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India’s last overseas Test series victory came in 2011, against the West Indies. Since then they have lost as many as five overseas Test series — two in England (2011 and 2014), one each in South Africa, New Zealand and Australia. The debacle in England proved that the Indian cricket has a long way to go, and the tour of Australia at the end of the year will be even tougher than the England sojourn. Devarchit Varma lists down the points which can help India put up a better show Down Under.
When India had toured Australia back in 2011-12, the country’s media and cricket pundits were somewhat confident of the team’s chances to win in Australia. The hosts were, after all, a struggling unit and everyone hoped that Indian cricket had learnt its lessons after the humiliation in England couple of months ago. What transpired in Australia was yet another black chapter in Indian cricket, wherein the team was blanked 4-0 and it was the last time when the likes of Rahul Dravid and VVS Laxman were seen together.
India will end 2014 with yet another tour to Australia (with a home series against West Indies sandwiched between the two series), and the situation is quite similar to the one back in 2011. The results in England prove that Indian cricket is nowhere close to the standard they should be having in order to play outside subcontinent, and looking at how Australia have progressed under the astute leadership of Michael Clarke and the guidance of Darren Lehmann, Indians can very well make out what can transpire in Australia.
Glenn McGrath, also known for his quirky remarks is of the opinion that India is bound to struggle in Australia as well. Given the recent run of the Indian side, it is likely to happen. Let’s go through couple of key points which India need to work on and keep in mind to avoid yet another embarrassment, as a failure will certainly shake the Indian cricket right till the bottom:
Do not get overwhelmed by the opposition: The Indians are one interesting lot. They can play struggling cricketers into form, and their mistakes will help the down and beaten sides to rise from the ashes. This is precisely what happened in England. When the hosts started to bounce back, India walked away from the bout and never returned back in the contest. For the rest of the series. India had to learn to take the challenge and fight. Indian batsmen tend to get bogged down so much by one single force (consider James Anderson as an example) that they start getting out to the bowlers who are far away from being impressive. This can be easily understood by how ordinary Chris Jordan and Chris Woakes were in the third and the fourth Tests, but still managed to make most of the platform provided by Anderson in the final Test.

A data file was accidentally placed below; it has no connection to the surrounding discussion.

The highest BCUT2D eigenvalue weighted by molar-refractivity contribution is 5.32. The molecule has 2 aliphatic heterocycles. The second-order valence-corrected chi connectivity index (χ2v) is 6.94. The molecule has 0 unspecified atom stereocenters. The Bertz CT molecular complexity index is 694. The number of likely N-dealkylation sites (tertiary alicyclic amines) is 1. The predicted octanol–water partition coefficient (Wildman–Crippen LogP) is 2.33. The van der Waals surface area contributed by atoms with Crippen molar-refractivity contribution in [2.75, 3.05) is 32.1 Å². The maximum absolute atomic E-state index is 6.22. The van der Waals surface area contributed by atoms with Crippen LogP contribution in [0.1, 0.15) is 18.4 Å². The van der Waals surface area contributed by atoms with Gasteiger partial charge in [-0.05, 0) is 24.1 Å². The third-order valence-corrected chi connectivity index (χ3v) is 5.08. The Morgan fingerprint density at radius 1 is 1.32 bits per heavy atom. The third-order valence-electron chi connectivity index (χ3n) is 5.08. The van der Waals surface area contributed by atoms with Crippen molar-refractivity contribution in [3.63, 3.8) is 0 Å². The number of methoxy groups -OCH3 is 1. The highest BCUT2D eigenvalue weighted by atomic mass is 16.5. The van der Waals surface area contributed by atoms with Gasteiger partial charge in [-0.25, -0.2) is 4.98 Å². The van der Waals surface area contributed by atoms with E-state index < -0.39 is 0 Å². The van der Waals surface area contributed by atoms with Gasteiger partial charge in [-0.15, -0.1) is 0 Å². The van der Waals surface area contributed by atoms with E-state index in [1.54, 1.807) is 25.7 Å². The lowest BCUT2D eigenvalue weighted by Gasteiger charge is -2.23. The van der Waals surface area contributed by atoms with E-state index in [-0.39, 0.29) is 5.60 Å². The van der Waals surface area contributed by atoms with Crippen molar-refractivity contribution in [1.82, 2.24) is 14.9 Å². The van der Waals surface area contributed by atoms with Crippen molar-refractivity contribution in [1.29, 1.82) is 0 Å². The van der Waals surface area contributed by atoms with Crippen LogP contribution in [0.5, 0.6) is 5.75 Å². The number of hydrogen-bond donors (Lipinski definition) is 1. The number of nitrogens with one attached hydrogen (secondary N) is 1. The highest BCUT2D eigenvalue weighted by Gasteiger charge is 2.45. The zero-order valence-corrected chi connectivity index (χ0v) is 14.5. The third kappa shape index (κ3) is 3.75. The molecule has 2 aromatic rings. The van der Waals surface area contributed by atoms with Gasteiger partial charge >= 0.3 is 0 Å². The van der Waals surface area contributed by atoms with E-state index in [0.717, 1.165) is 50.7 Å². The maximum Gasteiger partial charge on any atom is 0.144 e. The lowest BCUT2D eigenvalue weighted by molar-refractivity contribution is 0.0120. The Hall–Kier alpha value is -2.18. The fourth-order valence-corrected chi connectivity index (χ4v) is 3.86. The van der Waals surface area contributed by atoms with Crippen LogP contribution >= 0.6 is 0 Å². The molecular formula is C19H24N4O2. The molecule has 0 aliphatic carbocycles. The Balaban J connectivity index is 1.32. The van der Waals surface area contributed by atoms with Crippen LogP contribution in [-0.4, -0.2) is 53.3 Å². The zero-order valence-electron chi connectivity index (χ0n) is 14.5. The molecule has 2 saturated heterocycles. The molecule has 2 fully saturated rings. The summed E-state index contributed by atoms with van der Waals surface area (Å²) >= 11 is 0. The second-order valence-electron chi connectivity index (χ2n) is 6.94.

Plan and execute well, it is lifeline for surviving in international cricket today: Mitchell Johnson was told to intimidate the batsmen during Ashes 2013-14 series. The wickets came automatically. England obliged by gifting 37 wickets to the left-arm speedster. This is the perfect example of planning and execution.
In India’s case, there is always the talk about ‘processes’ and ‘bowling in the right areas’. India will have to walk the talk. A lot of thought process is to be involved and the backroom staff must ensure that the plans for each and every player in the Australian side are chalked out. But more importantly, the plans need to be executed to perfection.
There is no dearth of talent in India. Despite that, India continues to struggle is because they do not maximise the resources to their full potential. Indian bowlers do not bowl in the right areas. Even if they do, they are not consistent enough to keep the batsmen in pressure.
Identify players for specific roles: Ravindra Jadeja’s spin may not be useful to the extent in Australia and England as it is in India, but India still persisted with Jadeja in England. Jadeja is one of the members of the core group for 2015 World Cup, but India cannot risk playing him in Test cricket for the sake of providing him with playing experience Down Under. As a batsman, cricket pundits outside subcontinent still wonder how this man has scored as many as three triple tons in First-Class cricket. India will need players who can match the opposition with the bat and ball and even in fielding. Stuart Binny is another example. India did not give him enough bowling despite naming him as the fourth bowler on more than one occasion in England. This shows that India are not planning properly. Or even if they are, they are not confident enough to back themselves and stick to what they decided. While on the other hand, the teams like England and Australia are working endlessly to get their playing XI right and select players who win matches for them.
Improve on fielding: By now, Ravindra Jadeja would have realised how costly the lifeline was, which he provided to Alastair Cook in third Test at Southampton. India nearly dropped more catches in England than they took, and England pounced upon every opportunity. India will have to get rid of the excuse that these are young players to Test cricket, because they excuses do not win matches. Taking catches do and making most of the opportunity.
Bat responsibly: One reason why Indian batsmen fared miserably in England because none of them ever put his hand up to say he was ready to drop the anchor and let the others build the innings around him. In Australia, right from the nos. 1 to 11, every player have to take up the responsibility and spend time on the wicket, because one or two boundaries will not win Test matches, batting for sessions all together do.
(Devarchit Varma is a reporter with CricketCountry. He can be followed on Twitter @Devarchit)
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